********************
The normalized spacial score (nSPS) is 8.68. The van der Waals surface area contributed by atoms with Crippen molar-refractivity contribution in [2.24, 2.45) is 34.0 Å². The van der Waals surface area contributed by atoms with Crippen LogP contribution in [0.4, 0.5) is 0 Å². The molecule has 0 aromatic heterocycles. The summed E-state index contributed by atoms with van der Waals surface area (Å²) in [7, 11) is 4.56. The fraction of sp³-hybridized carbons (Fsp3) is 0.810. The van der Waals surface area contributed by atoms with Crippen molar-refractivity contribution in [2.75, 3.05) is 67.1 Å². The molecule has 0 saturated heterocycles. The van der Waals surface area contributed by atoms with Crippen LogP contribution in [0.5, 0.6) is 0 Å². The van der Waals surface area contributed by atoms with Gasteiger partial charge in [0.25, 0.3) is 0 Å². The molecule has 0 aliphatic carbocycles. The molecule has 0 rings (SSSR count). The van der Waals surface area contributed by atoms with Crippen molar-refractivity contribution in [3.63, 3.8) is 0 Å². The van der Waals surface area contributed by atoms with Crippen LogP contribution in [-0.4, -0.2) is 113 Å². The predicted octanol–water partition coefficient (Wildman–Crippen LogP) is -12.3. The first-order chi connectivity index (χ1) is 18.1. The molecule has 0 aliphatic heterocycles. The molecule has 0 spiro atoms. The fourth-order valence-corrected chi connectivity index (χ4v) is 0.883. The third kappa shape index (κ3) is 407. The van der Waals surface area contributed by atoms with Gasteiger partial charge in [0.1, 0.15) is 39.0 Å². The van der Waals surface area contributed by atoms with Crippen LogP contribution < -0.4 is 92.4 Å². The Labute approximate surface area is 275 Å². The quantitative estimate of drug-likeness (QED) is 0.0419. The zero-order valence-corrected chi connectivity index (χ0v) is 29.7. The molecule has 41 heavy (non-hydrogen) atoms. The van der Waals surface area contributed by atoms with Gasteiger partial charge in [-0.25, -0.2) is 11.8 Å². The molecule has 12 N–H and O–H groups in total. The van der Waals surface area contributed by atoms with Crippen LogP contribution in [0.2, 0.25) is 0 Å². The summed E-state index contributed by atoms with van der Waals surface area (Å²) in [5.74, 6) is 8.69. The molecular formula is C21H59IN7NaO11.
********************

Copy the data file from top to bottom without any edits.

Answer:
The normalized spacial score (nSPS) is 8.68. The van der Waals surface area contributed by atoms with Crippen molar-refractivity contribution in [2.24, 2.45) is 34.0 Å². The van der Waals surface area contributed by atoms with Crippen LogP contribution in [0.4, 0.5) is 0 Å². The molecule has 0 aromatic heterocycles. The summed E-state index contributed by atoms with van der Waals surface area (Å²) in [7, 11) is 4.56. The fraction of sp³-hybridized carbons (Fsp3) is 0.810. The van der Waals surface area contributed by atoms with Crippen molar-refractivity contribution in [2.75, 3.05) is 67.1 Å². The molecule has 0 saturated heterocycles. The van der Waals surface area contributed by atoms with Crippen LogP contribution in [0.5, 0.6) is 0 Å². The van der Waals surface area contributed by atoms with Gasteiger partial charge in [0.25, 0.3) is 0 Å². The molecule has 0 aliphatic carbocycles. The molecule has 0 rings (SSSR count). The van der Waals surface area contributed by atoms with Crippen molar-refractivity contribution in [3.63, 3.8) is 0 Å². The van der Waals surface area contributed by atoms with Crippen LogP contribution in [-0.4, -0.2) is 113 Å². The predicted octanol–water partition coefficient (Wildman–Crippen LogP) is -12.3. The first-order chi connectivity index (χ1) is 18.1. The molecule has 0 aliphatic heterocycles. The molecule has 0 spiro atoms. The fourth-order valence-corrected chi connectivity index (χ4v) is 0.883. The third kappa shape index (κ3) is 407. The van der Waals surface area contributed by atoms with Gasteiger partial charge in [0.1, 0.15) is 39.0 Å². The van der Waals surface area contributed by atoms with Crippen LogP contribution < -0.4 is 92.4 Å². The Labute approximate surface area is 275 Å². The quantitative estimate of drug-likeness (QED) is 0.0419. The zero-order valence-corrected chi connectivity index (χ0v) is 29.7. The molecule has 41 heavy (non-hydrogen) atoms. The van der Waals surface area contributed by atoms with Gasteiger partial charge in [-0.25, -0.2) is 11.8 Å². The molecule has 12 N–H and O–H groups in total. The van der Waals surface area contributed by atoms with Crippen LogP contribution in [0.2, 0.25) is 0 Å². The summed E-state index contributed by atoms with van der Waals surface area (Å²) in [5.74, 6) is 8.69. The molecular formula is C21H59IN7NaO11.